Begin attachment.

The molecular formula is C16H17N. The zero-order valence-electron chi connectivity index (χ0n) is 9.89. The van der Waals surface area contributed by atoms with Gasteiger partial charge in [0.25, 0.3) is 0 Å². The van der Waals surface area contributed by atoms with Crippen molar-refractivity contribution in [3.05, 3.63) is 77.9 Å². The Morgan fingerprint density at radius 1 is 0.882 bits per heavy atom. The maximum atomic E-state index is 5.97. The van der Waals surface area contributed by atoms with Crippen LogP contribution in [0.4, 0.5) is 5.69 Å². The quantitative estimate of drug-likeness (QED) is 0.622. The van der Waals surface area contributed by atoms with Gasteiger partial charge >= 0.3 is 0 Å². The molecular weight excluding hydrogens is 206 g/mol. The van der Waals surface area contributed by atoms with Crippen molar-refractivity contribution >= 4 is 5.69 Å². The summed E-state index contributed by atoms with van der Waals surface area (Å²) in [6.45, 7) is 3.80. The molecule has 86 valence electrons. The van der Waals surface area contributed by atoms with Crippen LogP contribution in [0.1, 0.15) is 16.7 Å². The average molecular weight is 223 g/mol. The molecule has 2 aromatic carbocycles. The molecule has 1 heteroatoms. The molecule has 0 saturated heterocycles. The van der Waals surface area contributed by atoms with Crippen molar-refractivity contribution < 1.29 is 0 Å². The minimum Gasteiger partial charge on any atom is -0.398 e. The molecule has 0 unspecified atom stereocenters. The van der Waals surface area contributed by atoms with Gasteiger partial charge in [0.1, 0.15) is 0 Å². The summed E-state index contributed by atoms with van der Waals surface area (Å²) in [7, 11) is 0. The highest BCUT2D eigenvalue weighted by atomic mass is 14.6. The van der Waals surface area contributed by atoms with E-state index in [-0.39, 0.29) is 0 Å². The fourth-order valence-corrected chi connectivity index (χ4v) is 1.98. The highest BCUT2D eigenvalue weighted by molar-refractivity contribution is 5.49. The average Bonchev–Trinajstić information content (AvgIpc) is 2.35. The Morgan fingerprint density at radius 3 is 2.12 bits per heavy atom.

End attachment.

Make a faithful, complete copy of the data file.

The molecular formula is C16H17N. The zero-order valence-electron chi connectivity index (χ0n) is 9.89. The van der Waals surface area contributed by atoms with Gasteiger partial charge in [0.25, 0.3) is 0 Å². The van der Waals surface area contributed by atoms with Crippen molar-refractivity contribution in [3.05, 3.63) is 77.9 Å². The Morgan fingerprint density at radius 1 is 0.882 bits per heavy atom. The maximum atomic E-state index is 5.97. The van der Waals surface area contributed by atoms with Crippen LogP contribution in [0.4, 0.5) is 5.69 Å². The quantitative estimate of drug-likeness (QED) is 0.622. The van der Waals surface area contributed by atoms with Gasteiger partial charge >= 0.3 is 0 Å². The molecular weight excluding hydrogens is 206 g/mol. The van der Waals surface area contributed by atoms with Crippen molar-refractivity contribution >= 4 is 5.69 Å². The summed E-state index contributed by atoms with van der Waals surface area (Å²) in [6.45, 7) is 3.80. The molecule has 86 valence electrons. The van der Waals surface area contributed by atoms with Crippen LogP contribution in [0.1, 0.15) is 16.7 Å². The average molecular weight is 223 g/mol. The molecule has 2 aromatic carbocycles. The molecule has 1 heteroatoms. The molecule has 0 saturated heterocycles. The van der Waals surface area contributed by atoms with Crippen molar-refractivity contribution < 1.29 is 0 Å². The minimum Gasteiger partial charge on any atom is -0.398 e. The molecule has 0 unspecified atom stereocenters. The van der Waals surface area contributed by atoms with Gasteiger partial charge in [0.1, 0.15) is 0 Å². The summed E-state index contributed by atoms with van der Waals surface area (Å²) in [7, 11) is 0. The highest BCUT2D eigenvalue weighted by atomic mass is 14.6. The van der Waals surface area contributed by atoms with E-state index in [-0.39, 0.29) is 0 Å². The fourth-order valence-corrected chi connectivity index (χ4v) is 1.98. The highest BCUT2D eigenvalue weighted by molar-refractivity contribution is 5.49. The average Bonchev–Trinajstić information content (AvgIpc) is 2.35. The Morgan fingerprint density at radius 3 is 2.12 bits per heavy atom.